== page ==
/api/querying/satisfiable.php POST json=JSON STRING Check if a JSON model representation and all its classes are satisfiable. Translation are done via the Calvanesse method. See sec:answers for more information about the JSON answer.
/model_editor.php GET   The onthology model editor.
/index.php GET   Main web page.

For doing so, we need to determine what is the server API the interface can use. The table tab:url-purpose is a list of URL suffixs and its purpose:

7. API and Directory Structure

In section HTTP API we explain that we need some URLs suffix predefined as entry points for making Ajax requests to retrieve information from the server when the user needs it after the web page is loaded.

For implementing this, we create a directory structure depicted at Figure fig:direc-struct that can follows the suffixs explained on Table tab:url-purpose. Each directory in the structure has its purpose conventionally determined for arranging the web system's files.

Here resides all the application classes definition. No HTTP request will generate any useful output. Subdirectories represents PHP namespaces.
API directory structure is defined here. HTTP requests will recieve useful output in JSON, XML or HTML parts.
Queries to check the user model representation can be requested using these PHP scripts.
Different user model representations and methods can be translated through this point, a JSON can be translated into OWLlink format by an HTTP request into one of this scripts. Each strategy has its own PHP file.
The Berardi proposed strategy.
The crowd experimental proposed strategy.
/css/ /imgs/ /js/
Assets needed by the web page: Stylesheets CSS sources codes, images and Javascript sources. Javascript are generated by the CoffeeScript compilation, except those that are inside the libs directory.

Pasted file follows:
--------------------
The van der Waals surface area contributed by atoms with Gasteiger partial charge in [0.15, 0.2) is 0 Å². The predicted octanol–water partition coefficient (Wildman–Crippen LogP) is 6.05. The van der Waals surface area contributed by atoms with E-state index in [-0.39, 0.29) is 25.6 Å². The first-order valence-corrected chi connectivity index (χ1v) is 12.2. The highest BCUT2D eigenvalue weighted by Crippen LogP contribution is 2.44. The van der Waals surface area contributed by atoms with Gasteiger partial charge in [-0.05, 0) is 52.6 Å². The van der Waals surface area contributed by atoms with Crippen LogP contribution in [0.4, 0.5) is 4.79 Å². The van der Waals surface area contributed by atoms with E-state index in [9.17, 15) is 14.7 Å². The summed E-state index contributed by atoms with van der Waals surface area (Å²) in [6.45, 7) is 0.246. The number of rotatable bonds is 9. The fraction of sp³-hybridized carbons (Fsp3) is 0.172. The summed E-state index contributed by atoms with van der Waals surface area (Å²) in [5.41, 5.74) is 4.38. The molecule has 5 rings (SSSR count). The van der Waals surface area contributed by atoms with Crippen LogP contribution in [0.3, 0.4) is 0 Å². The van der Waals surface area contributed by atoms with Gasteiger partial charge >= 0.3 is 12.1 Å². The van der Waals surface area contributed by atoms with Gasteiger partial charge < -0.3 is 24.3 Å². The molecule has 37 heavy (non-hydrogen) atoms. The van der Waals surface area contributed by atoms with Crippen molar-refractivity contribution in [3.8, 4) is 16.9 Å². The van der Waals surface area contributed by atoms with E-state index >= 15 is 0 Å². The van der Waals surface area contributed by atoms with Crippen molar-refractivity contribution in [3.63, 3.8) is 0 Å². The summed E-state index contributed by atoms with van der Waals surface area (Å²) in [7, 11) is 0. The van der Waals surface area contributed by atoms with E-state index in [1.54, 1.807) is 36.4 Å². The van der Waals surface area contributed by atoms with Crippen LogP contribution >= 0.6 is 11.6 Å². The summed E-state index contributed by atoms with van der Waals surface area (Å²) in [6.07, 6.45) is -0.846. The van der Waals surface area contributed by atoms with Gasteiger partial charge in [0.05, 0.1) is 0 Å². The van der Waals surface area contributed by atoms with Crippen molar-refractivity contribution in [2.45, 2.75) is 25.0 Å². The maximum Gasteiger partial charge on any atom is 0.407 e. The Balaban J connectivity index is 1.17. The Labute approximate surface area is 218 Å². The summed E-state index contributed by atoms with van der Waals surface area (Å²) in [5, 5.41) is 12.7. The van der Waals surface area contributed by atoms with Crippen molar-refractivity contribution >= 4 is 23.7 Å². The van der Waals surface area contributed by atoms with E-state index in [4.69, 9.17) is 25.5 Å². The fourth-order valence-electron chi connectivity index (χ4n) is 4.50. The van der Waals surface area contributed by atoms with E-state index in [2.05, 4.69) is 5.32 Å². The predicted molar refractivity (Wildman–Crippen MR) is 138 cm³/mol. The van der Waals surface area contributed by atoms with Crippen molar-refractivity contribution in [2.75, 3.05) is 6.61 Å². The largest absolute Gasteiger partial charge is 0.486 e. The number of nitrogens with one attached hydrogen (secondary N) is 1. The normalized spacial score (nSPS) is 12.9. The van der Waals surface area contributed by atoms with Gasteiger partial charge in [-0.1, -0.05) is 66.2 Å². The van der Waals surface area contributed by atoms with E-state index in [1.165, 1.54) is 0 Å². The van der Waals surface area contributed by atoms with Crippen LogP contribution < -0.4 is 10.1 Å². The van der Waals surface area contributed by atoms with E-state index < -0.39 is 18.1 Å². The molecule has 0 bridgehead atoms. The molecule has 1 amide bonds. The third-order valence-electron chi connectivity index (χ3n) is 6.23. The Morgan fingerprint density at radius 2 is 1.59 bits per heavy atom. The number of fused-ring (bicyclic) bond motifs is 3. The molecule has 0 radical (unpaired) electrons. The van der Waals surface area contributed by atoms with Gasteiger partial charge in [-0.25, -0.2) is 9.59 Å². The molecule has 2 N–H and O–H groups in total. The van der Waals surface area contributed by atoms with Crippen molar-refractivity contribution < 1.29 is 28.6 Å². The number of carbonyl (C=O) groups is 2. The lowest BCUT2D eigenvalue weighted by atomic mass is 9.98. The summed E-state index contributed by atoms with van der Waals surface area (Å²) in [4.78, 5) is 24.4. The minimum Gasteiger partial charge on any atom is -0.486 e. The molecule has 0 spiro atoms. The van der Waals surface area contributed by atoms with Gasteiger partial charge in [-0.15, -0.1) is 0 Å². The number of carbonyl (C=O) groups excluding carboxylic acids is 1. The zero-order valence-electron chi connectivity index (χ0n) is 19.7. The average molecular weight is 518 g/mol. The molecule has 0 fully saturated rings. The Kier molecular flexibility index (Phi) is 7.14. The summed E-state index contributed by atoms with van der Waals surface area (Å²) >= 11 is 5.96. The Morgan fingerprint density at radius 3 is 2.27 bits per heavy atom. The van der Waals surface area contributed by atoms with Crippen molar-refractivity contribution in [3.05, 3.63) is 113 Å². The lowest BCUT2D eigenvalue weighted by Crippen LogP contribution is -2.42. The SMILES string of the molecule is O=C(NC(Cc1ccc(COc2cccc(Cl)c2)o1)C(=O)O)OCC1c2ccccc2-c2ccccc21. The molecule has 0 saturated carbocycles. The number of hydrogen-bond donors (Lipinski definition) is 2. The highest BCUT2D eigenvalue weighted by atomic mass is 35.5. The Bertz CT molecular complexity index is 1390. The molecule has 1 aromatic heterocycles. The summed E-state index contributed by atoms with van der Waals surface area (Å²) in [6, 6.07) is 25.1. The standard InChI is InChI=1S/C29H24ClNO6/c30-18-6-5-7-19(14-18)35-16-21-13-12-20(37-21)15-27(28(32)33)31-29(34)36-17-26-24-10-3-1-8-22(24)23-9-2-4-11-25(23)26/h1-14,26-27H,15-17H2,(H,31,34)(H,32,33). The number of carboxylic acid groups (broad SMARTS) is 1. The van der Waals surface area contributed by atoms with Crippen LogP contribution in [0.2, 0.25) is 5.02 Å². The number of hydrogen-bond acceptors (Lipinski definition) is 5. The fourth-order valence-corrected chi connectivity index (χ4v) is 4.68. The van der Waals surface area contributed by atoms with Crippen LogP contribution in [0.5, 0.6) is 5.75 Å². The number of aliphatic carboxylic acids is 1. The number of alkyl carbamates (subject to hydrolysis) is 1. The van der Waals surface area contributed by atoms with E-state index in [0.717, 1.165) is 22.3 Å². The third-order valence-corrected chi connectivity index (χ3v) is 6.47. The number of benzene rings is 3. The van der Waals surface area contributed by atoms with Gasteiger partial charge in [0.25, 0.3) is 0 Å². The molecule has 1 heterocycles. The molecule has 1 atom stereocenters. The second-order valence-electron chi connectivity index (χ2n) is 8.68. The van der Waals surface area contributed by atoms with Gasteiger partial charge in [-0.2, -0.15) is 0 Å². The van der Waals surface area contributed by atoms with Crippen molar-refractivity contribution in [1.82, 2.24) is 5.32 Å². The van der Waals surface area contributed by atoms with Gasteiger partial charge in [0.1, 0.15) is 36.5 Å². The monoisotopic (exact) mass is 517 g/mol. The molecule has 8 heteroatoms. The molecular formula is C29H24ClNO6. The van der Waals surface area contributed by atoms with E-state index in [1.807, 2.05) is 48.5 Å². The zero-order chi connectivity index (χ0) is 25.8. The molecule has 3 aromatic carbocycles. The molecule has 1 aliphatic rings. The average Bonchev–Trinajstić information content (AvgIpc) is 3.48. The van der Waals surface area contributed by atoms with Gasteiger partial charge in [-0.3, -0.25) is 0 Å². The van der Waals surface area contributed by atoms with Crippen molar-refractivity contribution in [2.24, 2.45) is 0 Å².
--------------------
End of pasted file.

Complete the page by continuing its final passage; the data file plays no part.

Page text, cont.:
Important Javascript libraries obtained by external sources like JQuery, Backbone, Joint, etc.
CoffeeScripts sources. These files will be compiled to Javascript and stored at /js/ directory.
Common PHP functions. See section Common Functions for more information.
Configuration files.

7.1. Translation Parameters

The translation or formalization API recieves a POST request, the parameters are as follows:

A string representing the output format. For example: "owl", "html", etc.
A string with the model JSON representation.

The URL must point to the strategy PHP script.

The ServerConnection class has the request method implemented as follow:

# Send to the server a translation Request.
# @param json {string}
# @param strategy {String} "berardi", "crowd" or other strategy.
#   Remember that a strategy cannot be applied to other visual languages.
# @param format {string} "owllink", "html" or any supported
#   translation format by the server.
# @param callback_function A function to use as a callback when
#   the response is recieved.
request_translation: (json, format, strategy, callback_function) ->
    url = @urlprefix + "api/translate/" + strategy + ".php"
    console.log "Requesting at " + url
        type: "POST",
        url: url,
            "format" : format,
            "json" : json,

8. Common Functions